In a future session, I ask her to return to her mother and talk more about her ‘bum life.” Sarah recounts how her mother would show up at her grandmother’s make promises and leave. She dwells on a particular memory of how she got to live with her mother for a few months and her mother brought home a man and she walked in on them having sex, and yelled at her mother, and how her mother got angry with her and locked her in her room. Sarah gets in touch with strong anger. I encourage her to say what she would have liked to say to her mother and she swears at her profusely. After this Sarah begins to feel some remorse. She begins to bring up how her mother had been really hurt by her father cheating on her and leaving her, and how she began to deal with this by drinking and sleeping with men. She begins to reprocess her mother as being more human and weak, and how by sending her to live with her grandmother, her mother was doing what was best for Sarah. In the session that follows, she reports that she called her mother for the first time in years and apologized to her. She establishes a relationship with her mother and also becomes more focused on her school work. She also reports that she has a cleaner house and feels more productive there and at work.  

Another patient, Glen, gets into his second motorcycle accident. He inherited a decent amount of money, bought a house, and several motorcycles. I ask him if he’s thinking about selling the bikes and he strangely responds that he told himself he’d learn to love motorcycles or “die trying.” I ask him to imagine he dies and to tell me who he thinks will be at his funeral. Glen mentions some family members and some others, and I ask him how people in his family might feel. He says they would feel regret, and specifically his mother. He says “she would beat herself up so bad. It would break her, tear her to pieces.” I ask “Does it feel true for a part of you if you say "I want to see my mom broken to pieces"? He answers in the affirmative and says she hasn't been the best mom. I ask for examples and he recounts the time she sent him away when he was 12 to live with his father out of state. He brings up another time when he called her to tell her the first time he shot up meth. He said that she initially seemed concerned but then she asked him if he had any more, because she wanted to get high. He also brings up when he was in jail and she never visited him (and adds that no one else in his family came either).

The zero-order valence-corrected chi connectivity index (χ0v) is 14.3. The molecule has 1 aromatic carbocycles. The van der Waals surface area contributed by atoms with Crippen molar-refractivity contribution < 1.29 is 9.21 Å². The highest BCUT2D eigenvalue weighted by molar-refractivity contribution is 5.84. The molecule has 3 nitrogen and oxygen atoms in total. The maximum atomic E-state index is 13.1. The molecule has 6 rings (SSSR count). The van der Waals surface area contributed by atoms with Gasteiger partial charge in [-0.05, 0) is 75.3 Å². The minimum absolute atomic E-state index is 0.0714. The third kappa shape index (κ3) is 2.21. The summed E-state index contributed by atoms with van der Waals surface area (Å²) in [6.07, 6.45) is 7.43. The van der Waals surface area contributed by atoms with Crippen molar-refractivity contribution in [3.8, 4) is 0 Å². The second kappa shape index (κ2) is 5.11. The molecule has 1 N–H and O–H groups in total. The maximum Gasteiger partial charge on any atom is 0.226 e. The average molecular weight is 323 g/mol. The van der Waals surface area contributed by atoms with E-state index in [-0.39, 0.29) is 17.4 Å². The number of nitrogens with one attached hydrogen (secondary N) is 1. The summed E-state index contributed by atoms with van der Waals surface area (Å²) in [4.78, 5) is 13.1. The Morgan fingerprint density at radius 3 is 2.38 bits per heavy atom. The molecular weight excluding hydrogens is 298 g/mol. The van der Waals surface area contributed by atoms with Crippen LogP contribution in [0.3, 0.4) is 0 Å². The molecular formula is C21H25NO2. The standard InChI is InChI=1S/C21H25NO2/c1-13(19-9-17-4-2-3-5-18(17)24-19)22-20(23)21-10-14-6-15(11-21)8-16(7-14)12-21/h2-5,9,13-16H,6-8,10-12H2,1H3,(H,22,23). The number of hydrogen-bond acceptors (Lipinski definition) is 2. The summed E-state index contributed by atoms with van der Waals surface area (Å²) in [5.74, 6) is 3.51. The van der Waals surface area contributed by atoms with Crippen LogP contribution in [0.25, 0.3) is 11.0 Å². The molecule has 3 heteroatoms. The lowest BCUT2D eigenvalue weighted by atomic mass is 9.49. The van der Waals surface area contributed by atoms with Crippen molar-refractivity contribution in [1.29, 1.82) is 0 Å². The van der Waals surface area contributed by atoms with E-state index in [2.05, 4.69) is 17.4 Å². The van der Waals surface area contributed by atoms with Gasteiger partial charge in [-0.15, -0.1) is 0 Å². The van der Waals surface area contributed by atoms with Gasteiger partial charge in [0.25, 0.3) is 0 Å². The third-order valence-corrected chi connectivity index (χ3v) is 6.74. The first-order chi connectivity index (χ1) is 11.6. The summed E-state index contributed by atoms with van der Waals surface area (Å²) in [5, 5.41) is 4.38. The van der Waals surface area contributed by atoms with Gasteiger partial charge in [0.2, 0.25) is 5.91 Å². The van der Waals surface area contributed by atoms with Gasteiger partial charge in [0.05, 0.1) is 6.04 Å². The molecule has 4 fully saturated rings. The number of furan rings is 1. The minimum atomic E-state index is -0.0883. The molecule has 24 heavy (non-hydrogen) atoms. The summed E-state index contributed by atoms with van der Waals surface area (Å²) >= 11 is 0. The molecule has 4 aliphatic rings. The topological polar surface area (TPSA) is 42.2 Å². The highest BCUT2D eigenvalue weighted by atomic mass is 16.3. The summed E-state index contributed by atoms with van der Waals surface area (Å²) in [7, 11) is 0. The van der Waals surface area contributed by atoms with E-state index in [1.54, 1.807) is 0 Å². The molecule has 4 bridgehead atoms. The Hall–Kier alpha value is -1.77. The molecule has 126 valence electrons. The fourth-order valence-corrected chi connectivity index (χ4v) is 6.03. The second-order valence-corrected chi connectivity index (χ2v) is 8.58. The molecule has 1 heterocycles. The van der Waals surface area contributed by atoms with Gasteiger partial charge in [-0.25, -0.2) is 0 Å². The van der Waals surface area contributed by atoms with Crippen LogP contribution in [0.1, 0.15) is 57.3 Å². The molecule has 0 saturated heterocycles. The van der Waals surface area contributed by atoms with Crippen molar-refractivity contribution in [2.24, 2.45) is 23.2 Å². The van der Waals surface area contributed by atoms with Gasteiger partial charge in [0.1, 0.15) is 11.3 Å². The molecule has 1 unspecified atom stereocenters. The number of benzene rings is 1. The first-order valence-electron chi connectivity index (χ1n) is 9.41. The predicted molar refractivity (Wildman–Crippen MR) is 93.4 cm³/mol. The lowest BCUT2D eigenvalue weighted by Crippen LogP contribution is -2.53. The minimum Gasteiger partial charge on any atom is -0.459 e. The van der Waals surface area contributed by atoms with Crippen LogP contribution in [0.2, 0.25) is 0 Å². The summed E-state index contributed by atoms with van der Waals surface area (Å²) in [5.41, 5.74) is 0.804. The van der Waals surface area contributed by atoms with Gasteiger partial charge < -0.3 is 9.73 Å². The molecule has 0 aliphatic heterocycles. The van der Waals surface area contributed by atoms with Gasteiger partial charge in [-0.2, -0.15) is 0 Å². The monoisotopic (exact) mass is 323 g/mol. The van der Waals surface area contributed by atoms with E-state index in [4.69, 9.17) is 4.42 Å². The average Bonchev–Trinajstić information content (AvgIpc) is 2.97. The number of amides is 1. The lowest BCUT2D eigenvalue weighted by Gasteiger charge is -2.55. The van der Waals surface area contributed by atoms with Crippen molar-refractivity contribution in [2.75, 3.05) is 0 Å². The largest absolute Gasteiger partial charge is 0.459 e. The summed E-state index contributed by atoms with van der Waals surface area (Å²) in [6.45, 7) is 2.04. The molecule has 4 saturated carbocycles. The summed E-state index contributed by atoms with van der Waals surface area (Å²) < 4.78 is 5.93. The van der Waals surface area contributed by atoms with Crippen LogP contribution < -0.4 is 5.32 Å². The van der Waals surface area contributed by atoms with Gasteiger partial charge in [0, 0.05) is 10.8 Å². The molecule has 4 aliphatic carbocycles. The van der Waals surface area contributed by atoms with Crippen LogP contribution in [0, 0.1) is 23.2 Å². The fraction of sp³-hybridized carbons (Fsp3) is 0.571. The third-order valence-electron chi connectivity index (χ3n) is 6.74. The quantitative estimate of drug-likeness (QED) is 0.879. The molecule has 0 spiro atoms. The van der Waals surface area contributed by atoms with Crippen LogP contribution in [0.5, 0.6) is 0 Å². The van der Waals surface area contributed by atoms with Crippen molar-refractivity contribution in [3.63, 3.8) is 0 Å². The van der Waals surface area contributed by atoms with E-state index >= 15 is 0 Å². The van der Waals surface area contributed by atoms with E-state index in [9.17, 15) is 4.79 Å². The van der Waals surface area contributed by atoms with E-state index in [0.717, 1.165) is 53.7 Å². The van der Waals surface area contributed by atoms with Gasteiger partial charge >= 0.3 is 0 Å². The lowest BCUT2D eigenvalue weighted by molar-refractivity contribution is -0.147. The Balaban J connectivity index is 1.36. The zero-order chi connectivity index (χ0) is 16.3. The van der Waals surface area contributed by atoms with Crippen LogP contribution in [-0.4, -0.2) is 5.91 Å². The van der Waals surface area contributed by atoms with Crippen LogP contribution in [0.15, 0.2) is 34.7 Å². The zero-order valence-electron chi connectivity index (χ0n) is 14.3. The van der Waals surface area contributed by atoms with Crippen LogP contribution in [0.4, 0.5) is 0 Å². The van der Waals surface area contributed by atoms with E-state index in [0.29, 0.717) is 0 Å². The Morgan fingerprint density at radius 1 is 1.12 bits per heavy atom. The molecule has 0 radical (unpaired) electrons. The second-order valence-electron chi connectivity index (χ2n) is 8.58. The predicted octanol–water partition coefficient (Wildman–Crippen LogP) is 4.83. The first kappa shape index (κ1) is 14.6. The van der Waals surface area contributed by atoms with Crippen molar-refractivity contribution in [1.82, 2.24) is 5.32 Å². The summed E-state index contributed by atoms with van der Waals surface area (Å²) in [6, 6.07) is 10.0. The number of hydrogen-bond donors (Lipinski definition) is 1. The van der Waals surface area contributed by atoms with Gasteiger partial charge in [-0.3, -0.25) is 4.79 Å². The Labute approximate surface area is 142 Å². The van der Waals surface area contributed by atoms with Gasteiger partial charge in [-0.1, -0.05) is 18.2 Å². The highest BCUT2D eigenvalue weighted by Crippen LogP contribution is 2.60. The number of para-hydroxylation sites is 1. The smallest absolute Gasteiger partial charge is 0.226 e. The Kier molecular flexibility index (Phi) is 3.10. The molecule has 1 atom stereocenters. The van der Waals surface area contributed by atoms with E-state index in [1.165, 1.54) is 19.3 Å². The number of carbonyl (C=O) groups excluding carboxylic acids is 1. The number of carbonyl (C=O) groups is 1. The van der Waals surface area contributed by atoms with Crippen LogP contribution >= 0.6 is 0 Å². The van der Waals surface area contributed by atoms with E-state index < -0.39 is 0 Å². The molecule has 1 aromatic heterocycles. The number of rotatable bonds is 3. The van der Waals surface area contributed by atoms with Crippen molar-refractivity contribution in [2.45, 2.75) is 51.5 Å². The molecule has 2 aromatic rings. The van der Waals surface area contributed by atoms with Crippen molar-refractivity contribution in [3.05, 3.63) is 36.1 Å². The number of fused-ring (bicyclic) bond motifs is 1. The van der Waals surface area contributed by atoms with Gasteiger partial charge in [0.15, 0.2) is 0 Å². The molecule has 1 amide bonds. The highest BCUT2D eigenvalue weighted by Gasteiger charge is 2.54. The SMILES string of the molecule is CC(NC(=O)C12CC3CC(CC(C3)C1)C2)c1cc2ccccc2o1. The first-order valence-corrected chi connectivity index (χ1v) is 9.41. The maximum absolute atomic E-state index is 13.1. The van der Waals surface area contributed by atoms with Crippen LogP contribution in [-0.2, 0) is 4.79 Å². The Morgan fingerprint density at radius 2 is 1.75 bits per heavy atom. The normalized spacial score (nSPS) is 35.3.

When we get to the affect, Glen initially reports feeling anger, but under this he gets to sadness and aloneness. He describes feeling “truly alone in the world,” and talks about how much his mother’s indifference hurt him. Then, after this, he gets to remorse, and feeling like he was “a brat” and always said he wanted to go to his father’s and that she probably didn’t know how to handle him. He then reports that he feels ‘peaceful and calm” like he never has, and not only did he not report any self-sabotage behavior for months after, but he also became more productive the week after the session and wasn’t procrastinating anymore.